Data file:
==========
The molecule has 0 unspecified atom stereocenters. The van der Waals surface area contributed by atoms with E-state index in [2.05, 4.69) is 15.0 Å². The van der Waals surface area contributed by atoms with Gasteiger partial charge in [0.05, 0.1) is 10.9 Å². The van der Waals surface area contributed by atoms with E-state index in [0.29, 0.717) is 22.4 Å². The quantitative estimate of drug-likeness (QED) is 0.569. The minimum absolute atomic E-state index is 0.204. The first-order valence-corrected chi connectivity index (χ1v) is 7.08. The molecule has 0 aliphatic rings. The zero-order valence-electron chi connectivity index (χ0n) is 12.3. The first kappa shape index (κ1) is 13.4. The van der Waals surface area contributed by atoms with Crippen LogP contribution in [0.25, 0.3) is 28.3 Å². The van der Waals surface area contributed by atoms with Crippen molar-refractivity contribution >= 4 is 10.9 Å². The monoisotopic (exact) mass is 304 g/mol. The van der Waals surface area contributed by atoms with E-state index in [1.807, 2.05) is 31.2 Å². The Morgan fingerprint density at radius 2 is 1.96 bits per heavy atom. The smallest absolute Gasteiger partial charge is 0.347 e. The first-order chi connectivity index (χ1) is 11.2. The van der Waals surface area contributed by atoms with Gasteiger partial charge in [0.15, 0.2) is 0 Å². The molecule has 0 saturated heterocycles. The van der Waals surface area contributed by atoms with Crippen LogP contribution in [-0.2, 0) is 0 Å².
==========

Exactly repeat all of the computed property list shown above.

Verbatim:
The molecule has 0 unspecified atom stereocenters. The van der Waals surface area contributed by atoms with E-state index in [2.05, 4.69) is 15.0 Å². The van der Waals surface area contributed by atoms with Gasteiger partial charge in [0.05, 0.1) is 10.9 Å². The van der Waals surface area contributed by atoms with E-state index in [0.29, 0.717) is 22.4 Å². The quantitative estimate of drug-likeness (QED) is 0.569. The minimum absolute atomic E-state index is 0.204. The first-order valence-corrected chi connectivity index (χ1v) is 7.08. The molecule has 0 aliphatic rings. The zero-order valence-electron chi connectivity index (χ0n) is 12.3. The first kappa shape index (κ1) is 13.4. The van der Waals surface area contributed by atoms with Crippen LogP contribution in [0.25, 0.3) is 28.3 Å². The van der Waals surface area contributed by atoms with Crippen molar-refractivity contribution >= 4 is 10.9 Å². The monoisotopic (exact) mass is 304 g/mol. The van der Waals surface area contributed by atoms with E-state index in [1.807, 2.05) is 31.2 Å². The Morgan fingerprint density at radius 2 is 1.96 bits per heavy atom. The smallest absolute Gasteiger partial charge is 0.347 e. The first-order chi connectivity index (χ1) is 11.2. The van der Waals surface area contributed by atoms with Gasteiger partial charge in [0.15, 0.2) is 0 Å². The molecule has 0 saturated heterocycles. The van der Waals surface area contributed by atoms with Crippen LogP contribution in [-0.2, 0) is 0 Å².